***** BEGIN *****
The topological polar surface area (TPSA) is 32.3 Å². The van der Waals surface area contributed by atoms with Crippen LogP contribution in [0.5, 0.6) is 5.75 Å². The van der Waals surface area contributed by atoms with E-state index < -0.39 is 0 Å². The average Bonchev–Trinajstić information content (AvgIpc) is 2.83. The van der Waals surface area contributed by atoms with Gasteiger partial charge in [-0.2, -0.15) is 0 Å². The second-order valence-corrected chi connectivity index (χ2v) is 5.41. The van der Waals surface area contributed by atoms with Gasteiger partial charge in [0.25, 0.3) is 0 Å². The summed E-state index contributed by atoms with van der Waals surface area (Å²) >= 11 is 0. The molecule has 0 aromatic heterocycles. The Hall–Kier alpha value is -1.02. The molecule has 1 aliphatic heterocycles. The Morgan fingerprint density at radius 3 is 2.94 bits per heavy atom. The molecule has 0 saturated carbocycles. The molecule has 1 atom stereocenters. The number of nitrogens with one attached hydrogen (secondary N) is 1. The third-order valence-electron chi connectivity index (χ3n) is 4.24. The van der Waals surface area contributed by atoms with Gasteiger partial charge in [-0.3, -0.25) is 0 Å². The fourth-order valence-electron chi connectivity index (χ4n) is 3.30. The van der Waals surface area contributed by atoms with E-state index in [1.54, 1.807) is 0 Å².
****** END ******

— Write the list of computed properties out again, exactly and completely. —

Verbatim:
The topological polar surface area (TPSA) is 32.3 Å². The van der Waals surface area contributed by atoms with Crippen LogP contribution in [0.5, 0.6) is 5.75 Å². The van der Waals surface area contributed by atoms with E-state index < -0.39 is 0 Å². The average Bonchev–Trinajstić information content (AvgIpc) is 2.83. The van der Waals surface area contributed by atoms with Gasteiger partial charge in [-0.2, -0.15) is 0 Å². The second-order valence-corrected chi connectivity index (χ2v) is 5.41. The van der Waals surface area contributed by atoms with Gasteiger partial charge in [0.25, 0.3) is 0 Å². The summed E-state index contributed by atoms with van der Waals surface area (Å²) >= 11 is 0. The molecule has 0 aromatic heterocycles. The Hall–Kier alpha value is -1.02. The molecule has 1 aliphatic heterocycles. The Morgan fingerprint density at radius 3 is 2.94 bits per heavy atom. The molecule has 0 saturated carbocycles. The molecule has 1 atom stereocenters. The number of nitrogens with one attached hydrogen (secondary N) is 1. The third-order valence-electron chi connectivity index (χ3n) is 4.24. The van der Waals surface area contributed by atoms with Gasteiger partial charge in [-0.3, -0.25) is 0 Å². The fourth-order valence-electron chi connectivity index (χ4n) is 3.30. The van der Waals surface area contributed by atoms with E-state index in [1.54, 1.807) is 0 Å².